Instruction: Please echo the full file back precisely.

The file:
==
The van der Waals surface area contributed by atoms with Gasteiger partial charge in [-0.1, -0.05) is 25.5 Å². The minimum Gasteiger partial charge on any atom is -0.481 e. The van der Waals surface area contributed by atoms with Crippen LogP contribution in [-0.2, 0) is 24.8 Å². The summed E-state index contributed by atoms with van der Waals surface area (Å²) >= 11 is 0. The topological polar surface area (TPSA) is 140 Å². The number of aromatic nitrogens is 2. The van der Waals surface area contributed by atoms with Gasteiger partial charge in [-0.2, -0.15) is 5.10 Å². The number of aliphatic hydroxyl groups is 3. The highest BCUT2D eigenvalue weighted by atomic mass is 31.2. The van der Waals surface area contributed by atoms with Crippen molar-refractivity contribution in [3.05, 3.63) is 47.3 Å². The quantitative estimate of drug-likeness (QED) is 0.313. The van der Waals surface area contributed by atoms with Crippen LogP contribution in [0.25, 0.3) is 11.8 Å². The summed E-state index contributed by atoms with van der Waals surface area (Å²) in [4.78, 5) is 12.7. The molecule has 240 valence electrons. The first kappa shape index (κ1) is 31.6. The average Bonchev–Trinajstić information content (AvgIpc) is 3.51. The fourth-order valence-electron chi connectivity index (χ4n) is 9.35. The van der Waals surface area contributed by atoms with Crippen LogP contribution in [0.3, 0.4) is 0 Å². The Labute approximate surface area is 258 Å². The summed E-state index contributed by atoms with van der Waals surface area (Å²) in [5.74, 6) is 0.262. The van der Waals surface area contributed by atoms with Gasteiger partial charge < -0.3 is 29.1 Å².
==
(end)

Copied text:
The van der Waals surface area contributed by atoms with Gasteiger partial charge in [-0.1, -0.05) is 25.5 Å². The minimum Gasteiger partial charge on any atom is -0.481 e. The van der Waals surface area contributed by atoms with Crippen LogP contribution in [-0.2, 0) is 24.8 Å². The summed E-state index contributed by atoms with van der Waals surface area (Å²) >= 11 is 0. The topological polar surface area (TPSA) is 140 Å². The number of aromatic nitrogens is 2. The van der Waals surface area contributed by atoms with Gasteiger partial charge in [-0.2, -0.15) is 5.10 Å². The number of aliphatic hydroxyl groups is 3. The highest BCUT2D eigenvalue weighted by atomic mass is 31.2. The van der Waals surface area contributed by atoms with Crippen molar-refractivity contribution in [3.05, 3.63) is 47.3 Å². The quantitative estimate of drug-likeness (QED) is 0.313. The van der Waals surface area contributed by atoms with Crippen LogP contribution in [0.25, 0.3) is 11.8 Å². The summed E-state index contributed by atoms with van der Waals surface area (Å²) in [4.78, 5) is 12.7. The molecule has 240 valence electrons. The first kappa shape index (κ1) is 31.6. The average Bonchev–Trinajstić information content (AvgIpc) is 3.51. The fourth-order valence-electron chi connectivity index (χ4n) is 9.35. The van der Waals surface area contributed by atoms with Crippen LogP contribution in [0.3, 0.4) is 0 Å². The Labute approximate surface area is 258 Å². The summed E-state index contributed by atoms with van der Waals surface area (Å²) in [5.74, 6) is 0.262. The van der Waals surface area contributed by atoms with Gasteiger partial charge < -0.3 is 29.1 Å².